As I noted in a posting earlier this week the Texas State Affordable Housing Corporation (TSAHC) is up for review during the next session of the Texas Legislature. As part of the Sunset Review Process the agency must be specifically reauthorized to continue in existence.
On Tuesday the Sunset Commission board met and recommended some minor changes to the TSAHC statute. These recommendations will be submitted to the Texas Legislature when they come into session next January.
In my earlier posting I made the point that I felt the Sunset Commission’s emphasis on TSAHC’s new role as an agency responsible for securing grants from business and foundations was not the proper reason to reauthorize the agency and would condemn TSAHC to eventual failure.
First, there is no reason to set up an intermediary state entity to get between foundations and donors and housing providers and second I sincerely doubt that TSAHC will be able to fund raise enough private donations to offset its administrative costs.
I urged instead that TSAHC be set up to be a program developer and innovator to work on financing approaches to meet the housing needs of difficult to serve populations that the Legislature identified as requiring assistance.
Well, the Sunset Commission adopted the original staff recommendations and set the agency on the task of doing fund raising. The recommendation will now be considered by the Legislature when they convene in January.
I am a big fan of the Sunset review process based on the successful and thorough restructuring of the Texas Department of Housing and Community Affairs several years ago. But I found the TSAHC review to be far less effective. From the discussion between the members of the Sunset Commission at the original hearing back in April it became clear that the members of the Sunset Commission just did not have adequate information about state housing needs or the roles of TSAHC and TDHCA to make an informed decision.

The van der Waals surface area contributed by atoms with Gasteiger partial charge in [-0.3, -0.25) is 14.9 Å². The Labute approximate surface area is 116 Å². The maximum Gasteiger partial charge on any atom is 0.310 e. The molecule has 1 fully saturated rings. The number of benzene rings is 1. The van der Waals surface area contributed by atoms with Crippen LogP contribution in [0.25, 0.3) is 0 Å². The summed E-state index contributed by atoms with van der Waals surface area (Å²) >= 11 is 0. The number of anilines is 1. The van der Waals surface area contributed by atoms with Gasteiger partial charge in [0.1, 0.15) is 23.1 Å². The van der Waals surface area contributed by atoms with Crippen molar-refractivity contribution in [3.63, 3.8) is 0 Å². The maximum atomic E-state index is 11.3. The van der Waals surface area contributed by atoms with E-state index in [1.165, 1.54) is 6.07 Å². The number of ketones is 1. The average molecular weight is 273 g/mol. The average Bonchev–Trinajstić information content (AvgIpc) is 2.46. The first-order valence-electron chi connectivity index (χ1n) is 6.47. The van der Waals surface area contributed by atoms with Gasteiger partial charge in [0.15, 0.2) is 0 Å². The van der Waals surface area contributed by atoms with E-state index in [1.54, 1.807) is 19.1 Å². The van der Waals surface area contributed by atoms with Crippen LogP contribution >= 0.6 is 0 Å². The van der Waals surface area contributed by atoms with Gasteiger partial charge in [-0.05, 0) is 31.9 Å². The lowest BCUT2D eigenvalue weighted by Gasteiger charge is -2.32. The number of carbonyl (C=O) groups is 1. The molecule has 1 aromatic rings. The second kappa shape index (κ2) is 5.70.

Take for example the discussion among the members about whether a decision to extend TSAHC’s mandate to exist four years or six years. Some members argued that extending the agency four years would jeopardize the ability of the agency to issue bonds for longer terms. The members went back and forth over this issue. Yet this is a non-issue. TSAHC’s ability to issue bods is completely unrelated to the agency’s sunset date. Over the years TDHCA has issued a large number of housing bonds even when the agency was facing immediate Sunset review.
The April discussion of the Commission demonstrated a number of critical misunderstandings about agency operations and key matters of state housing policy. In short, this time the Sunset Commission deliberations took place without an adequate understanding of the facts and in my opinion the quality of the Commission’s decisions have suffered.